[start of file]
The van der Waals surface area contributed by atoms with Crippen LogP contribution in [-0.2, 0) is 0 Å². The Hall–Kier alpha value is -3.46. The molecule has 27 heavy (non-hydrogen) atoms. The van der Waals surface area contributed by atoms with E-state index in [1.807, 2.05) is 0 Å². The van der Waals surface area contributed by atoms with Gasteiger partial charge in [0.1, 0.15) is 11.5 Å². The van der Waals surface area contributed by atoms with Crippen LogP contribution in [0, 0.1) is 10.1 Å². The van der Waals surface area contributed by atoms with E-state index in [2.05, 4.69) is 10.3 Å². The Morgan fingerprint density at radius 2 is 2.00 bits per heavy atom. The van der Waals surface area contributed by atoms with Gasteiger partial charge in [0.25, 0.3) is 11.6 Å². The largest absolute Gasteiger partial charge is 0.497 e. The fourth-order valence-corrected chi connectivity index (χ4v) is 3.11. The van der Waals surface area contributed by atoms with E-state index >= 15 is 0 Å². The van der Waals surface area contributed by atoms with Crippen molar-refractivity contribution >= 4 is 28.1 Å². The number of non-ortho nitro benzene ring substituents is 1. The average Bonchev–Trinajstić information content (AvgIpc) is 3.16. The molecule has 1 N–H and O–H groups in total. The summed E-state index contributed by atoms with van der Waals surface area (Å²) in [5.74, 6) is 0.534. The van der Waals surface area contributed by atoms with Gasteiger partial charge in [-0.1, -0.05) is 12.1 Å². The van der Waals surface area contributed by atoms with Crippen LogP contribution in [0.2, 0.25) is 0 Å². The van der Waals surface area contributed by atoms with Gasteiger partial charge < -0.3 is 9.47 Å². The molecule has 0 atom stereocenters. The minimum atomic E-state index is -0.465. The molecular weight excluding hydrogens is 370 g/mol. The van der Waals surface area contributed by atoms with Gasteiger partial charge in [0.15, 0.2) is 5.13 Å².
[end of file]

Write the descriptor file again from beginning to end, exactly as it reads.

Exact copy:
The van der Waals surface area contributed by atoms with Crippen LogP contribution in [-0.2, 0) is 0 Å². The Hall–Kier alpha value is -3.46. The molecule has 27 heavy (non-hydrogen) atoms. The van der Waals surface area contributed by atoms with E-state index in [1.807, 2.05) is 0 Å². The van der Waals surface area contributed by atoms with Gasteiger partial charge in [0.1, 0.15) is 11.5 Å². The van der Waals surface area contributed by atoms with Crippen LogP contribution in [0, 0.1) is 10.1 Å². The van der Waals surface area contributed by atoms with E-state index in [2.05, 4.69) is 10.3 Å². The Morgan fingerprint density at radius 2 is 2.00 bits per heavy atom. The van der Waals surface area contributed by atoms with Gasteiger partial charge in [0.25, 0.3) is 11.6 Å². The largest absolute Gasteiger partial charge is 0.497 e. The fourth-order valence-corrected chi connectivity index (χ4v) is 3.11. The van der Waals surface area contributed by atoms with E-state index >= 15 is 0 Å². The van der Waals surface area contributed by atoms with Crippen molar-refractivity contribution >= 4 is 28.1 Å². The number of non-ortho nitro benzene ring substituents is 1. The average Bonchev–Trinajstić information content (AvgIpc) is 3.16. The molecule has 1 N–H and O–H groups in total. The summed E-state index contributed by atoms with van der Waals surface area (Å²) in [5.74, 6) is 0.534. The van der Waals surface area contributed by atoms with Gasteiger partial charge in [-0.1, -0.05) is 12.1 Å². The van der Waals surface area contributed by atoms with Crippen LogP contribution in [0.2, 0.25) is 0 Å². The van der Waals surface area contributed by atoms with Gasteiger partial charge < -0.3 is 9.47 Å². The molecule has 0 atom stereocenters. The minimum atomic E-state index is -0.465. The molecular weight excluding hydrogens is 370 g/mol. The van der Waals surface area contributed by atoms with Gasteiger partial charge in [0.15, 0.2) is 5.13 Å².